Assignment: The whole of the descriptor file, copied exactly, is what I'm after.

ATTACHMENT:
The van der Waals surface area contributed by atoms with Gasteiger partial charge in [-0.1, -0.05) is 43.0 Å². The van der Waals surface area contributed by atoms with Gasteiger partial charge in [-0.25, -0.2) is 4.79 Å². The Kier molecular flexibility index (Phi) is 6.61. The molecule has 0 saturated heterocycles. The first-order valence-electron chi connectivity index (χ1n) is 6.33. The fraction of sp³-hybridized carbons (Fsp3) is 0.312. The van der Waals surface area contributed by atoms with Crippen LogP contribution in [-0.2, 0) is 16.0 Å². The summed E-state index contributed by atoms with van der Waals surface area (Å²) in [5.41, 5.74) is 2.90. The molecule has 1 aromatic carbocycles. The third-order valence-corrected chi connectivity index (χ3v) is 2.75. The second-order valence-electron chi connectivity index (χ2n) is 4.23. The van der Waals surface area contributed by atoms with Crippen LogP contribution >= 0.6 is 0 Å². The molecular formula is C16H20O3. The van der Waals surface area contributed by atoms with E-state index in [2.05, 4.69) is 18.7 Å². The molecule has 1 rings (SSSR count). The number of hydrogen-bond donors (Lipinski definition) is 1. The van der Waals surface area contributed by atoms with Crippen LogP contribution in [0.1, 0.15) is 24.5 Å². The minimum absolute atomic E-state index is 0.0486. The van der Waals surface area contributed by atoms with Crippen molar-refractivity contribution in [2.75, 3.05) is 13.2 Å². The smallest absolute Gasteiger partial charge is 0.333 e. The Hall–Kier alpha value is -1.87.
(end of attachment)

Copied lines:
The van der Waals surface area contributed by atoms with Gasteiger partial charge in [-0.1, -0.05) is 43.0 Å². The van der Waals surface area contributed by atoms with Gasteiger partial charge in [-0.25, -0.2) is 4.79 Å². The Kier molecular flexibility index (Phi) is 6.61. The molecule has 0 saturated heterocycles. The first-order valence-electron chi connectivity index (χ1n) is 6.33. The fraction of sp³-hybridized carbons (Fsp3) is 0.312. The van der Waals surface area contributed by atoms with Crippen LogP contribution in [-0.2, 0) is 16.0 Å². The summed E-state index contributed by atoms with van der Waals surface area (Å²) in [5.41, 5.74) is 2.90. The molecule has 1 aromatic carbocycles. The third-order valence-corrected chi connectivity index (χ3v) is 2.75. The second-order valence-electron chi connectivity index (χ2n) is 4.23. The van der Waals surface area contributed by atoms with Crippen LogP contribution >= 0.6 is 0 Å². The molecular formula is C16H20O3. The van der Waals surface area contributed by atoms with E-state index in [2.05, 4.69) is 18.7 Å². The molecule has 1 rings (SSSR count). The number of hydrogen-bond donors (Lipinski definition) is 1. The van der Waals surface area contributed by atoms with Crippen LogP contribution in [0.1, 0.15) is 24.5 Å². The minimum absolute atomic E-state index is 0.0486. The van der Waals surface area contributed by atoms with Crippen molar-refractivity contribution in [2.75, 3.05) is 13.2 Å². The smallest absolute Gasteiger partial charge is 0.333 e. The Hall–Kier alpha value is -1.87.